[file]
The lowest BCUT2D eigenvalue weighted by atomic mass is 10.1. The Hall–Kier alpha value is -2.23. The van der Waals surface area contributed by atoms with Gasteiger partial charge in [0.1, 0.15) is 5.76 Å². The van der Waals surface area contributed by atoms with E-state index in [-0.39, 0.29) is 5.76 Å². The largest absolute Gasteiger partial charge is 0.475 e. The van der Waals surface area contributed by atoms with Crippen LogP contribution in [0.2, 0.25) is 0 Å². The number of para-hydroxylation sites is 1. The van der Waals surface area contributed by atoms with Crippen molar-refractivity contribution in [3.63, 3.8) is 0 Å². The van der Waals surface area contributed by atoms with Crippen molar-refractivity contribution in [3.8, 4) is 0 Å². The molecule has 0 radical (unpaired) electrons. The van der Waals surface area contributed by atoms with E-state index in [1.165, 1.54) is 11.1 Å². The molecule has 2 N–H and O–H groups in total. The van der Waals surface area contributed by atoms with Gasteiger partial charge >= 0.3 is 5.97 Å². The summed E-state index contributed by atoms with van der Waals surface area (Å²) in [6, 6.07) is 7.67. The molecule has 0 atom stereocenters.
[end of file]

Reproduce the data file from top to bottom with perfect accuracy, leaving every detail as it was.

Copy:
The lowest BCUT2D eigenvalue weighted by atomic mass is 10.1. The Hall–Kier alpha value is -2.23. The van der Waals surface area contributed by atoms with Gasteiger partial charge in [0.1, 0.15) is 5.76 Å². The van der Waals surface area contributed by atoms with E-state index in [-0.39, 0.29) is 5.76 Å². The largest absolute Gasteiger partial charge is 0.475 e. The van der Waals surface area contributed by atoms with Crippen LogP contribution in [0.2, 0.25) is 0 Å². The number of para-hydroxylation sites is 1. The van der Waals surface area contributed by atoms with Crippen molar-refractivity contribution in [3.63, 3.8) is 0 Å². The van der Waals surface area contributed by atoms with Crippen molar-refractivity contribution in [3.8, 4) is 0 Å². The molecule has 0 radical (unpaired) electrons. The van der Waals surface area contributed by atoms with E-state index in [1.165, 1.54) is 11.1 Å². The molecule has 2 N–H and O–H groups in total. The van der Waals surface area contributed by atoms with Gasteiger partial charge >= 0.3 is 5.97 Å². The summed E-state index contributed by atoms with van der Waals surface area (Å²) in [6, 6.07) is 7.67. The molecule has 0 atom stereocenters.